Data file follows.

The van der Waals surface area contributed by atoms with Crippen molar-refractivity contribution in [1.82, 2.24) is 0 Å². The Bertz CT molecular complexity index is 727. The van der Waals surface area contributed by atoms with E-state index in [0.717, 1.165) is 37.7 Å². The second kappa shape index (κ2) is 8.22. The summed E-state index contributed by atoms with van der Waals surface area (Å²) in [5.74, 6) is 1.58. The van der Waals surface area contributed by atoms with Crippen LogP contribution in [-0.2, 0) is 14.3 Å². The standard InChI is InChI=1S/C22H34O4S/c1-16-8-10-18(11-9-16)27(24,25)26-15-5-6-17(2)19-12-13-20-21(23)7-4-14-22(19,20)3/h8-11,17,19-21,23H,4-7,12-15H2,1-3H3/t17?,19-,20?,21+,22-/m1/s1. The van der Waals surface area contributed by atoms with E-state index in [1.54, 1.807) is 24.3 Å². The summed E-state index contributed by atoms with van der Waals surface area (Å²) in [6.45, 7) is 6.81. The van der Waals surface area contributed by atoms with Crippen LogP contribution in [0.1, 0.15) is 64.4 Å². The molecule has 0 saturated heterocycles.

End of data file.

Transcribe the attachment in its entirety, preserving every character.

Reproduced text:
The van der Waals surface area contributed by atoms with Crippen molar-refractivity contribution in [1.82, 2.24) is 0 Å². The Bertz CT molecular complexity index is 727. The van der Waals surface area contributed by atoms with E-state index in [0.717, 1.165) is 37.7 Å². The second kappa shape index (κ2) is 8.22. The summed E-state index contributed by atoms with van der Waals surface area (Å²) in [5.74, 6) is 1.58. The van der Waals surface area contributed by atoms with Crippen LogP contribution in [-0.2, 0) is 14.3 Å². The standard InChI is InChI=1S/C22H34O4S/c1-16-8-10-18(11-9-16)27(24,25)26-15-5-6-17(2)19-12-13-20-21(23)7-4-14-22(19,20)3/h8-11,17,19-21,23H,4-7,12-15H2,1-3H3/t17?,19-,20?,21+,22-/m1/s1. The van der Waals surface area contributed by atoms with E-state index in [1.54, 1.807) is 24.3 Å². The summed E-state index contributed by atoms with van der Waals surface area (Å²) in [6.45, 7) is 6.81. The van der Waals surface area contributed by atoms with Crippen LogP contribution in [0.1, 0.15) is 64.4 Å². The molecule has 0 saturated heterocycles.